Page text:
Robots have been developed to fight fires, ski and even sew. One of the only things robots have been unable to do is sense and respond to stimuli. Now, however, researchers from Harvard John A. Paulson School of Engineering and Applied Sciences have developed a platform that allows soft robots to used embedded sensors to sense movement, pressure, touch and temperature.
"Our research represents a foundational advance in soft robotics," said Ryan Truby, first author of the paper on this research and recent Ph.D. graduate at SEAS. "Our manufacturing platform enables complex sensing motifs to be easily integrated into soft robotic systems."
Soft robots have previously been unable to sense touch because the sensors used to enable touch have been rigid. The research team had to create an organic ionic liquid-based, 3D-printed, conductive ink that can be printed right onto soft elastomer matrices that are in most soft robotics.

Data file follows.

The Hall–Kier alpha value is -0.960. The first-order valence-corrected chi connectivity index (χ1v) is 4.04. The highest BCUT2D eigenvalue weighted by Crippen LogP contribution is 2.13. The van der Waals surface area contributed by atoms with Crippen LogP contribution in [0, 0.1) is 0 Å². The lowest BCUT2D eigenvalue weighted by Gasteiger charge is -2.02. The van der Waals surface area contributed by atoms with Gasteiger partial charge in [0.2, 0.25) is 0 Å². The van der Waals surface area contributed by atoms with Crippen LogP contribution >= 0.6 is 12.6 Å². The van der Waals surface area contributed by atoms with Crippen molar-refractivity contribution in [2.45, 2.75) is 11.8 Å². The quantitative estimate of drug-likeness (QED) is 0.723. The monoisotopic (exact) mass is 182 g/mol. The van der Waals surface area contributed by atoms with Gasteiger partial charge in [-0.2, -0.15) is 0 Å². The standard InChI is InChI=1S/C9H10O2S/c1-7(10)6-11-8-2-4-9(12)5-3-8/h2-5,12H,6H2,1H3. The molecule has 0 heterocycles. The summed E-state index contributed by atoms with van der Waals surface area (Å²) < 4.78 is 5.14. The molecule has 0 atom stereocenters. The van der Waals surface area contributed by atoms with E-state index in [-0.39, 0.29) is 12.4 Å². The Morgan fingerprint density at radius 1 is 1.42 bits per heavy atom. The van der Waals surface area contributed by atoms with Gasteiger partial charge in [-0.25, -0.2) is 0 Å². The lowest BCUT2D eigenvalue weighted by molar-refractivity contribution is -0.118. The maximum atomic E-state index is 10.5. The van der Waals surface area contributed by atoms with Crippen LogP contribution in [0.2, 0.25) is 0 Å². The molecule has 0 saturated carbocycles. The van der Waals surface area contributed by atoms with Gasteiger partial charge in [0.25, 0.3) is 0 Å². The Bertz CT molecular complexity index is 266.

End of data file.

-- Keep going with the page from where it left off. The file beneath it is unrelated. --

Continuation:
The researchers created their own 3D-printing technique through the lab of Jennifer Lewis, Hansjorg Wyss Professor of Biologically Inspired Engineering at SEAS and Core Faculty Member of the Wyss Institute. This technique allows for a seamless and quick integration of multiple features and materials within a soft body.
"The function and design flexibility of this method is unparalleled," said Truby. "This new ink combined with our embedded 3D-printing process allows us to combine both soft sensing and actuation in one integrated soft robotic system."
During testing of the soft robotics, the team printed a gripper with three soft fingers with the sensors. They then tested the gripper’s ability to sense inflation pressure, curvature contact and temperature. The embedded contact sensors allow the gripper to sense light and deep touches.
"Soft robotics are typically limited by conventional molding techniques that constrain geometry choices, or, in the case of commercial 3D printing, material selection that hampers design choices," said Robert Wood, the Charles River Professor of Engineering and Applied Sciences at SEAS, Core Faculty Member of the Wyss Institute, and co-author of the paper. "The techniques developed in the Lewis Lab have the opportunity to revolutionize how robots are created - moving away from sequential processes and creating complex and monolithic robots with embedded sensors and actuators."
The next step for this technology is to train the robots to grasp objects of different sizes, shapes, surface texture and temperature.
The paper on this research was published in Advanced Materials.